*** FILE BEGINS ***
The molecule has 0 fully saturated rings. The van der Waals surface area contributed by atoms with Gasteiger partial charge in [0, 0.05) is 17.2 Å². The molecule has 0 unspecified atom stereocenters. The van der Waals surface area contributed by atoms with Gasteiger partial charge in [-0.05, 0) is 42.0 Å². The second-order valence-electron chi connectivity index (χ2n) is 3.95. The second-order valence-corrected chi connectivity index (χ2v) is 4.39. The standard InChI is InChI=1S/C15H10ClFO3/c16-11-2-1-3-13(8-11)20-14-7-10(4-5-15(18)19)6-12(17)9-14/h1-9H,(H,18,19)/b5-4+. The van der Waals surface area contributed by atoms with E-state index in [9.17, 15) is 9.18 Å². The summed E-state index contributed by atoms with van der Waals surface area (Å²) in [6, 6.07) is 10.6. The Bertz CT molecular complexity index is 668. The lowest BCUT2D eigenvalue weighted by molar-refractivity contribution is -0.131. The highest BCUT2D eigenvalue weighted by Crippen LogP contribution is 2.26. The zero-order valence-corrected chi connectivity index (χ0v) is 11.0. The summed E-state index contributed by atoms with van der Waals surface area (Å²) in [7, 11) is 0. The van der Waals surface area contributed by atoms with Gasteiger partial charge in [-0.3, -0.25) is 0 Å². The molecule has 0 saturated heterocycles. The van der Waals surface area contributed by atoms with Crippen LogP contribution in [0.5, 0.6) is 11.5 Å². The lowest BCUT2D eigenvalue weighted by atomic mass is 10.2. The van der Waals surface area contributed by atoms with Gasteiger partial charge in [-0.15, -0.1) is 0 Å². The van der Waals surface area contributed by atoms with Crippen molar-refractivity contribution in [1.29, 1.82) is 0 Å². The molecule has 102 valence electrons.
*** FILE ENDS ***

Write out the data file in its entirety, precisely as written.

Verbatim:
The molecule has 0 fully saturated rings. The van der Waals surface area contributed by atoms with Gasteiger partial charge in [0, 0.05) is 17.2 Å². The molecule has 0 unspecified atom stereocenters. The van der Waals surface area contributed by atoms with Gasteiger partial charge in [-0.05, 0) is 42.0 Å². The second-order valence-electron chi connectivity index (χ2n) is 3.95. The second-order valence-corrected chi connectivity index (χ2v) is 4.39. The standard InChI is InChI=1S/C15H10ClFO3/c16-11-2-1-3-13(8-11)20-14-7-10(4-5-15(18)19)6-12(17)9-14/h1-9H,(H,18,19)/b5-4+. The van der Waals surface area contributed by atoms with E-state index in [9.17, 15) is 9.18 Å². The summed E-state index contributed by atoms with van der Waals surface area (Å²) in [6, 6.07) is 10.6. The Bertz CT molecular complexity index is 668. The lowest BCUT2D eigenvalue weighted by molar-refractivity contribution is -0.131. The highest BCUT2D eigenvalue weighted by Crippen LogP contribution is 2.26. The zero-order valence-corrected chi connectivity index (χ0v) is 11.0. The summed E-state index contributed by atoms with van der Waals surface area (Å²) in [7, 11) is 0. The van der Waals surface area contributed by atoms with Gasteiger partial charge in [-0.3, -0.25) is 0 Å². The molecule has 0 saturated heterocycles. The van der Waals surface area contributed by atoms with Crippen LogP contribution in [0.5, 0.6) is 11.5 Å². The lowest BCUT2D eigenvalue weighted by atomic mass is 10.2. The van der Waals surface area contributed by atoms with Gasteiger partial charge in [-0.15, -0.1) is 0 Å². The van der Waals surface area contributed by atoms with Crippen molar-refractivity contribution in [1.29, 1.82) is 0 Å². The molecule has 102 valence electrons.